If this content poses no problem for you, then please see the brilliant review by Gingerbread, who gave a fantastic treatment of The House By The River.
* * * *
I am at a stopping point in this book, which is unusual with my chosen Kindle First selections. I was eager to read this title, but now I have to put it down-- for a while. Be that a day, a week, or indefinitely, I do not know.
I do want to see it through. I am invested in the characters, especially Theodora, with whom I quickly identify. I care deeply about the compelling story. The writing is excellent. The translator and editor do fantastic jobs, as well. It is a beautifully haunting novel.
I love so much about The House By The River, so why have I not completed it? I am a fan of closure, so it has thrown me. It embarrasses me to say that there is just so much focus on sex-- including marital (near addiction-level with some risk-taking behaviors), extramarital affairs (many), and near-rape scenarios.
I began to feel like my tablet should be wrapped in brown paper, though again, some of this may be my discomfort. Still, this story is not pornographic; there is no language to offend. I am, most certainly, not in my element. To be fair, I am squeamish on this topic after having been hurt in the past. However, as such, I have the heart to warn others who may be like me. Necessarily, this is not a story for younger audiences, lest they get an advanced education.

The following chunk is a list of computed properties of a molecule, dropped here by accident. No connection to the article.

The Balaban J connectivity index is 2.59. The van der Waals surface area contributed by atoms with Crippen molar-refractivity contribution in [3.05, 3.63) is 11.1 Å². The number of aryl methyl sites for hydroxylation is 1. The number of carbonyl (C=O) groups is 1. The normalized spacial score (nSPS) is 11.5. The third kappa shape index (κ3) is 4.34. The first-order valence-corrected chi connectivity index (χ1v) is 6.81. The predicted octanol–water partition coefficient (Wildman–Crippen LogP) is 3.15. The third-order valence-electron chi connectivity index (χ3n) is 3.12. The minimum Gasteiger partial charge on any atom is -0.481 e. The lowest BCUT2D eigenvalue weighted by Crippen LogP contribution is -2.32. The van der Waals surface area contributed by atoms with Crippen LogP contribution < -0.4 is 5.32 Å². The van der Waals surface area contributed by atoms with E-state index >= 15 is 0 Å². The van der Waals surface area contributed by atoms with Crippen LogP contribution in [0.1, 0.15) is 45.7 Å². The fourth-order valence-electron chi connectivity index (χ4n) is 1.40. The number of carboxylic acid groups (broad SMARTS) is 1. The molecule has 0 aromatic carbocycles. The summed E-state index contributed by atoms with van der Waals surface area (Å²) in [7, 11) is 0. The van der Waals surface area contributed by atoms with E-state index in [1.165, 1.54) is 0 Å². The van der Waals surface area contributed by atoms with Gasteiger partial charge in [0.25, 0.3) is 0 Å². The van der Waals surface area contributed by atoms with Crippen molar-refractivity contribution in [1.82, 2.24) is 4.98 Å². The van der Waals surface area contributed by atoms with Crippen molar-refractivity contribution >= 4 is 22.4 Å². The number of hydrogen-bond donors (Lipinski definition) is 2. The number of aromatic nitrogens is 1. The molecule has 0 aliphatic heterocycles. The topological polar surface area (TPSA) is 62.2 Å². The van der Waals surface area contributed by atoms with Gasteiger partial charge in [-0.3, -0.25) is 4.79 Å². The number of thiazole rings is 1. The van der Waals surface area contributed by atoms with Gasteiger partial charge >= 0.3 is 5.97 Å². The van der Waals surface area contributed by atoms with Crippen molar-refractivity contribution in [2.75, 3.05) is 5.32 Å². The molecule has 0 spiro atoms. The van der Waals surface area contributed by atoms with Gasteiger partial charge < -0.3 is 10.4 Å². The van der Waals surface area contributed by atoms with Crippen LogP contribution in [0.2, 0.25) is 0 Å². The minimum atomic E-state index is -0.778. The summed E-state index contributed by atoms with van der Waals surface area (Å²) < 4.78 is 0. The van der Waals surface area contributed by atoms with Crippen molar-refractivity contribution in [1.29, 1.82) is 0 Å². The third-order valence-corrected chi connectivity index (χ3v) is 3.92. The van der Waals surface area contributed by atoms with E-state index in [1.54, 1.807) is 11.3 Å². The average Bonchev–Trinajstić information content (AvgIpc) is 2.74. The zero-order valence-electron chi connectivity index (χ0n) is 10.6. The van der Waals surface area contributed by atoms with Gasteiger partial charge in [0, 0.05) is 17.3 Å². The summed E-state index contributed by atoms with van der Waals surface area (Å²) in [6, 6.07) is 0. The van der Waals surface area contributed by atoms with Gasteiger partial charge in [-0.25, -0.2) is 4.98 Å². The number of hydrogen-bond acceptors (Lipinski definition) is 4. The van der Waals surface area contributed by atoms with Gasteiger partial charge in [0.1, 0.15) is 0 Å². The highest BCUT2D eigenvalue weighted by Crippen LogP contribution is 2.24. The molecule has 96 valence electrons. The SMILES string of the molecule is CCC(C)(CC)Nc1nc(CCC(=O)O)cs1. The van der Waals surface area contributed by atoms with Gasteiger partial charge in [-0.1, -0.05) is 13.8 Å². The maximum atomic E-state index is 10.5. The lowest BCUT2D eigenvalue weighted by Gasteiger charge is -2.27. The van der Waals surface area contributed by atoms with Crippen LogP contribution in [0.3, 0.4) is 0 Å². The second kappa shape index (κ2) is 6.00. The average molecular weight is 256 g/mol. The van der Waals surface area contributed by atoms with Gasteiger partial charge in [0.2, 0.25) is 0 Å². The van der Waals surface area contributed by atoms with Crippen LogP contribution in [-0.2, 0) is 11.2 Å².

I wish that a numerical star rating was unnecessary for this review. I would like to give the story 5 stars. It is rough for me because of the extraordinary, predominant focus on the sexual that makes me want to give it 1-star. Such a grade would be a travesty. Since I cannot divide it into two ratings, I am splitting the difference and giving it 3 stars for now. I sincerely hope to revisit the score after completing the work, but I must see about that in the future.
The book keeps a running analogy about a river. Theodoro, the mother of five girls, gives them all life advice to see them through whatever life has in store for them and wherever they go. She warned that the river could carry them away. At one point she states that the young women are in boats and they have the oars. They have the control, in other words.
My warning may be unnecessary to most, but a life jacket to others. You have the power to choose if this is a book for you. If you can handle it, you will not likely be disappointed.
With my history, I have my life preserver on and am having to navigate my boat carefully through rough waters. To others, it is smoother sailing. We are all different. All is ultimately well.